Whilst the lexicon of the family courts had changed (contact orders became child arrangement orders), the burning injustices remained the same.
Previously, in 2004, then Conservative family spokeswoman, Theresa May, supported the objectives of Fathers4Justice and shared parenting. Read more HERE.
Ms May said that within the first month of a Tory government, Cafcass would be axed and a bill drawn up giving a “presumption of co-parenting and a right for both parents to be involved in bringing up their children where couples separate”.
She said, “We will ensure that the law serves the best interest of the child – and children deserve to see both parents.”
Ms May called the introduction of Cafcass under Labour “the biggest mistake in family policy”, and said her party would seek to abolish it to end “the heartbroken stories” of parents denied fair access to their kids.” Read more HERE.
In 2005, Theresa May sponsored Early Day Motion 128 supporting a ‘legal presumption to contact’, a key F4J objective. Read more HERE.
Recently, Conservative MP, Suella Fernandes has called for the robust enforcement of child arrangement orders and a presumption of shared parenting. This has not been included in the Conservative manifesto. Read more HERE.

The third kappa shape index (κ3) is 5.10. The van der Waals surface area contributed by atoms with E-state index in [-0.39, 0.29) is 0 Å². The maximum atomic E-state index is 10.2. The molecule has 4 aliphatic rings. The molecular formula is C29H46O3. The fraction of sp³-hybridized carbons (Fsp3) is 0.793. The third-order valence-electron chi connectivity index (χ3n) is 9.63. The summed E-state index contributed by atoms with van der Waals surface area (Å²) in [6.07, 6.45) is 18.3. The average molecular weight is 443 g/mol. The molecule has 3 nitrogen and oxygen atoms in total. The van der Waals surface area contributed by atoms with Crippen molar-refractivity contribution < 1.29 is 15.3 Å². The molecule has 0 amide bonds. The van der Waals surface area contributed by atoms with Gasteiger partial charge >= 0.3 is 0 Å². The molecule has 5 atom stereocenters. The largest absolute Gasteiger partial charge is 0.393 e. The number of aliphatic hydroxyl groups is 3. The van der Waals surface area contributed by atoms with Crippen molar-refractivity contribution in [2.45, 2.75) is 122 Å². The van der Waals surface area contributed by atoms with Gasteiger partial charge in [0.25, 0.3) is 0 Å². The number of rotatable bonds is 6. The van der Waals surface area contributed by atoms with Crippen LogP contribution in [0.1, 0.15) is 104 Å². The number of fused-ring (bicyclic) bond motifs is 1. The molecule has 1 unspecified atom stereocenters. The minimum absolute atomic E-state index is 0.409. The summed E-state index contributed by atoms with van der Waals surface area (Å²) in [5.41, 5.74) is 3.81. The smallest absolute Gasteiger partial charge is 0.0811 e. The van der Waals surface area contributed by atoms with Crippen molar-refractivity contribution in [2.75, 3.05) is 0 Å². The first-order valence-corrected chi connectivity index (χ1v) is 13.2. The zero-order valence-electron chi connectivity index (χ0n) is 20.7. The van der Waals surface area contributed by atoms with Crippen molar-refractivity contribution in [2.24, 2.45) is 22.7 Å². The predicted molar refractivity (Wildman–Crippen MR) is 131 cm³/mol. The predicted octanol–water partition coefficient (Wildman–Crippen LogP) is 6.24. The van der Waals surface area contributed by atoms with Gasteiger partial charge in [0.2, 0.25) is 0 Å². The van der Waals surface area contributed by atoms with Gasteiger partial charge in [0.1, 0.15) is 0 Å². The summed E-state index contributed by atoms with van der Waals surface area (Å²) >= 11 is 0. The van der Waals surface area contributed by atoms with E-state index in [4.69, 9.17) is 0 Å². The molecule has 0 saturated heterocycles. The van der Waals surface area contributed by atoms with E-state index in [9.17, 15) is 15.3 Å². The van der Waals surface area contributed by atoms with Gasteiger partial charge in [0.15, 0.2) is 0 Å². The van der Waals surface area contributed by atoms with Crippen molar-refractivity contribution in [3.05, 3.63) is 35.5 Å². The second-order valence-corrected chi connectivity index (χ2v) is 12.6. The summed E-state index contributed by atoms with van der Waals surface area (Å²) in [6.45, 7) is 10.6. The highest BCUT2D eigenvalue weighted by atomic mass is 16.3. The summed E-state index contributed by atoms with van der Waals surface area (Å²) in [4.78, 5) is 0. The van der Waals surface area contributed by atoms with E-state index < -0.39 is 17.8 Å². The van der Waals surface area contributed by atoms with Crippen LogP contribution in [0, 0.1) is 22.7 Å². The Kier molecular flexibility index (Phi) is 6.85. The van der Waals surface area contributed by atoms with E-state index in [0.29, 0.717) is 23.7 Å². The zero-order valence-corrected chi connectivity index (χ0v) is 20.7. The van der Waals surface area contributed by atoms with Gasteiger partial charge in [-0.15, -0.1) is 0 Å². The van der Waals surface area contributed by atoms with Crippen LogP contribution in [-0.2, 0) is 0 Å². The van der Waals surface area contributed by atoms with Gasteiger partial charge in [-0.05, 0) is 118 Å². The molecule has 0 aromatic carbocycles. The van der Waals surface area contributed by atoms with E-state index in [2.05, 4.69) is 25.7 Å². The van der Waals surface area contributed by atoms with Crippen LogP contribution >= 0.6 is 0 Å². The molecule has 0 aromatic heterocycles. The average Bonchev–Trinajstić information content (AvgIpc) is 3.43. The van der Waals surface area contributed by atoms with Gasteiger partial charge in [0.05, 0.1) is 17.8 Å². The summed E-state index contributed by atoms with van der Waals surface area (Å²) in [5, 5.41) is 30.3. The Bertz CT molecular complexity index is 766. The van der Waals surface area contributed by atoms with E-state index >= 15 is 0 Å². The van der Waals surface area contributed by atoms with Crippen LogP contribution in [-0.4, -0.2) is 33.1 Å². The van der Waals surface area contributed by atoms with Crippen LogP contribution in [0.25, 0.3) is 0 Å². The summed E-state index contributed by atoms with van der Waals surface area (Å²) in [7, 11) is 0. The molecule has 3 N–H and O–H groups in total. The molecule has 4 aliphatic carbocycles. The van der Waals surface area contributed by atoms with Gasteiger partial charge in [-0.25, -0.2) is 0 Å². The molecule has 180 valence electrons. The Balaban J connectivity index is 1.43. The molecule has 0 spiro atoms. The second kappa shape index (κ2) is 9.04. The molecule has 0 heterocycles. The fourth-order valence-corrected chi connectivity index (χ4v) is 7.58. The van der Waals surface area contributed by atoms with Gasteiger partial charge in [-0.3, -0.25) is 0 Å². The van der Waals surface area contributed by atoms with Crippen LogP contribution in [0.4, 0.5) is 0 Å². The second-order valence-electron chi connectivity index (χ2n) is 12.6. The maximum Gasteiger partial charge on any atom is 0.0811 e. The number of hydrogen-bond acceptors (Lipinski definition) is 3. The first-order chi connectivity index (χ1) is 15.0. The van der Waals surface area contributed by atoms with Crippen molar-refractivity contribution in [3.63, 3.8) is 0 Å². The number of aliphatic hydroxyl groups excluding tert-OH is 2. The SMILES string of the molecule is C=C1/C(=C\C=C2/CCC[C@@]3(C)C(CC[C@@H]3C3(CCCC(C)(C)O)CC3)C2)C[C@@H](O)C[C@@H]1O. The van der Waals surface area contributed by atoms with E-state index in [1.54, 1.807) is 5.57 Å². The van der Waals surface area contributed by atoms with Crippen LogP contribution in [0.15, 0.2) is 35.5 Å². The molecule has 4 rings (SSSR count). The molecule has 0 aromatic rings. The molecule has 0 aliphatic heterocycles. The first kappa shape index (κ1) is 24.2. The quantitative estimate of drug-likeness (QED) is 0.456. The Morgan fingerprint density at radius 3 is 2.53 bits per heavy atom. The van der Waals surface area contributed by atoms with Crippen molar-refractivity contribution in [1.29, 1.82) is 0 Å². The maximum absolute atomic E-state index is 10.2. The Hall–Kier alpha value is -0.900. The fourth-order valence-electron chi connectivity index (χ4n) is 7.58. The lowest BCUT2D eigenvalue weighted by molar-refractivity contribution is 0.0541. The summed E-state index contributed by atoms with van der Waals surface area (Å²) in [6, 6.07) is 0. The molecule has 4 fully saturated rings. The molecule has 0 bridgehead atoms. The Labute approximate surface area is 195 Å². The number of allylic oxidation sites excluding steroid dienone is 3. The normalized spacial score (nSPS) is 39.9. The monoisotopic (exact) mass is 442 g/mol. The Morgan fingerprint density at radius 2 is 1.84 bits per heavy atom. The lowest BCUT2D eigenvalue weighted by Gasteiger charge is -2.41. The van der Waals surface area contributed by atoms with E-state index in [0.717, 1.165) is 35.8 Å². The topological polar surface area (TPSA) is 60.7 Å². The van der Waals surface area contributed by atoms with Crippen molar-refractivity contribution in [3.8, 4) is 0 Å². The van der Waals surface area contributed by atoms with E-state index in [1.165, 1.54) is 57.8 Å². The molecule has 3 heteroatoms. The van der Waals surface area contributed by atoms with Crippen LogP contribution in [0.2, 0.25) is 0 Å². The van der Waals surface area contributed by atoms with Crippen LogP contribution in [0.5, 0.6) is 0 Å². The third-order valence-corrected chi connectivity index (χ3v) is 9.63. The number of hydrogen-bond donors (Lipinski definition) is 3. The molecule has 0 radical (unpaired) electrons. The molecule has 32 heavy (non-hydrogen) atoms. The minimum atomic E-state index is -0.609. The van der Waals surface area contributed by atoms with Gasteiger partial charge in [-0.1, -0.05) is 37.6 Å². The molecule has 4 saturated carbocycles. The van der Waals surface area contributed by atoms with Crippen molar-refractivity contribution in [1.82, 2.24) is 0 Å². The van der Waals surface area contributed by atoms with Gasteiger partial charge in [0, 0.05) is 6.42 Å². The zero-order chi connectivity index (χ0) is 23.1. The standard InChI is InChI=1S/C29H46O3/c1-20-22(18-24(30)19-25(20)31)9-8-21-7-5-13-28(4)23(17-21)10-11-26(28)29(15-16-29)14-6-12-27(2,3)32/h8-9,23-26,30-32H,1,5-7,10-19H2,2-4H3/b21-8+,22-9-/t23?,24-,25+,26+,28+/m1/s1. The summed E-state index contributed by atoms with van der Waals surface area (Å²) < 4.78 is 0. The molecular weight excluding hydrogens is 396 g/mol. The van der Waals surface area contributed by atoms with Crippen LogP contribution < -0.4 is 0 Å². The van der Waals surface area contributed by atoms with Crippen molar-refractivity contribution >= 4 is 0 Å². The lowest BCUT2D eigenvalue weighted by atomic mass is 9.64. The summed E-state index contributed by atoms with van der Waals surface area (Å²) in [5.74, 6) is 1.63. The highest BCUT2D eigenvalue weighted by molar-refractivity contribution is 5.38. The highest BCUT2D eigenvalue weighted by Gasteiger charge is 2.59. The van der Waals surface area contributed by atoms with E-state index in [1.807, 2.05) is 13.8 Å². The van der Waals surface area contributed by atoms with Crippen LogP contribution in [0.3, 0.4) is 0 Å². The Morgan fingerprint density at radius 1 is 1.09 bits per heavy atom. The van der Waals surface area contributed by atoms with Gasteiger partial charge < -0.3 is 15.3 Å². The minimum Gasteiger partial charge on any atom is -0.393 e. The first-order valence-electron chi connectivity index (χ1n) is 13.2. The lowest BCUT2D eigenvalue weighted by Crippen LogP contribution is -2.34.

THE LIBERAL DEMOCRATS
Despite a commitment from Nick Clegg to Fathers4Justice before the 2010 general election to support shared parenting, the Lib Dems have failed to support parental equality for separated fathers.
The only commitment to dads in this years manifesto is expanded shared parenting leave, with an additional ‘use it or lose it’ month to encourage fathers to take time off with young children.
There seems little point use for parental leave for dads who are denied a legal presumption to contact with their children.
Read the Lib Dem manifesto HERE.
UKIP have backed shared parenting for some years. This commitment continues in their 2017 manifesto which reiterates their support for a presumption of 50/50 shared parenting.
In the 2010 election Nigel Farage said, “UKIP value the role fathers and grandparents play in the upbringing of their children. I believe shared parenting is responsible parenting and that’s why UKIP worked with Fathers4Justice to include this important commitment in our election manifesto.”
F4J founder Matt O’Connor has previously met with UKIP deputy chair Suzanne Evans to discuss the issue.
OTHER POLITICAL SUPPORT FOR SHARED PARENTING
In 2013, 104 MPs from all political parties backed Early Day Motion 210 which was sponsored by George Galloway and supported both shared parenting rights for dads & Fathers4Justice. You can see which MPs backed the motion HERE.
Former Labour MP, Simon Danczuk has also supported shared parenting and raised the issue of parental alienation. Read more HERE.
In February 2017, F4J launched their “Forgotten Fathers” campaign in Scotland which now enjoys cross party support from MSPs. Read more HERE.